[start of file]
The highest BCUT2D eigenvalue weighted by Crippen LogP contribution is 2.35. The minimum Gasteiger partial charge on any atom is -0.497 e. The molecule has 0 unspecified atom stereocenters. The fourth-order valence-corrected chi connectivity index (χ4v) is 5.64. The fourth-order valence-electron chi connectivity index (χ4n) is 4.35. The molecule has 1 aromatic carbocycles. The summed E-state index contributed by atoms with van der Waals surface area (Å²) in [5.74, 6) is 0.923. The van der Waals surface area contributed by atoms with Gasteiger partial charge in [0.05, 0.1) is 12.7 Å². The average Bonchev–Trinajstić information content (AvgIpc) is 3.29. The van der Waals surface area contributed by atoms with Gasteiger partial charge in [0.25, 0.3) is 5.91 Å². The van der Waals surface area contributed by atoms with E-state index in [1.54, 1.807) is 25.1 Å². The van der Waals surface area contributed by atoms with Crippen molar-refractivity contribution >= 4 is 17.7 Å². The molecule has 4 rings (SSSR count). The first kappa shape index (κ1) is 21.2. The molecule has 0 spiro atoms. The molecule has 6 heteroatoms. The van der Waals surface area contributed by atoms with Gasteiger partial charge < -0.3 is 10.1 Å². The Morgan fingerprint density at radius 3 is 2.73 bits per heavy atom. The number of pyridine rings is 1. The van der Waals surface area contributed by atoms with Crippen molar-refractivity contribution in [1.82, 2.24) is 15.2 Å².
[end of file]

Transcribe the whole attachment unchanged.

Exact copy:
The highest BCUT2D eigenvalue weighted by Crippen LogP contribution is 2.35. The minimum Gasteiger partial charge on any atom is -0.497 e. The molecule has 0 unspecified atom stereocenters. The fourth-order valence-corrected chi connectivity index (χ4v) is 5.64. The fourth-order valence-electron chi connectivity index (χ4n) is 4.35. The molecule has 1 aromatic carbocycles. The summed E-state index contributed by atoms with van der Waals surface area (Å²) in [5.74, 6) is 0.923. The van der Waals surface area contributed by atoms with Gasteiger partial charge in [0.05, 0.1) is 12.7 Å². The average Bonchev–Trinajstić information content (AvgIpc) is 3.29. The van der Waals surface area contributed by atoms with Gasteiger partial charge in [0.25, 0.3) is 5.91 Å². The van der Waals surface area contributed by atoms with E-state index in [1.54, 1.807) is 25.1 Å². The van der Waals surface area contributed by atoms with Crippen molar-refractivity contribution >= 4 is 17.7 Å². The molecule has 4 rings (SSSR count). The first kappa shape index (κ1) is 21.2. The molecule has 0 spiro atoms. The molecule has 6 heteroatoms. The van der Waals surface area contributed by atoms with Gasteiger partial charge < -0.3 is 10.1 Å². The Morgan fingerprint density at radius 3 is 2.73 bits per heavy atom. The number of pyridine rings is 1. The van der Waals surface area contributed by atoms with Crippen molar-refractivity contribution in [1.82, 2.24) is 15.2 Å².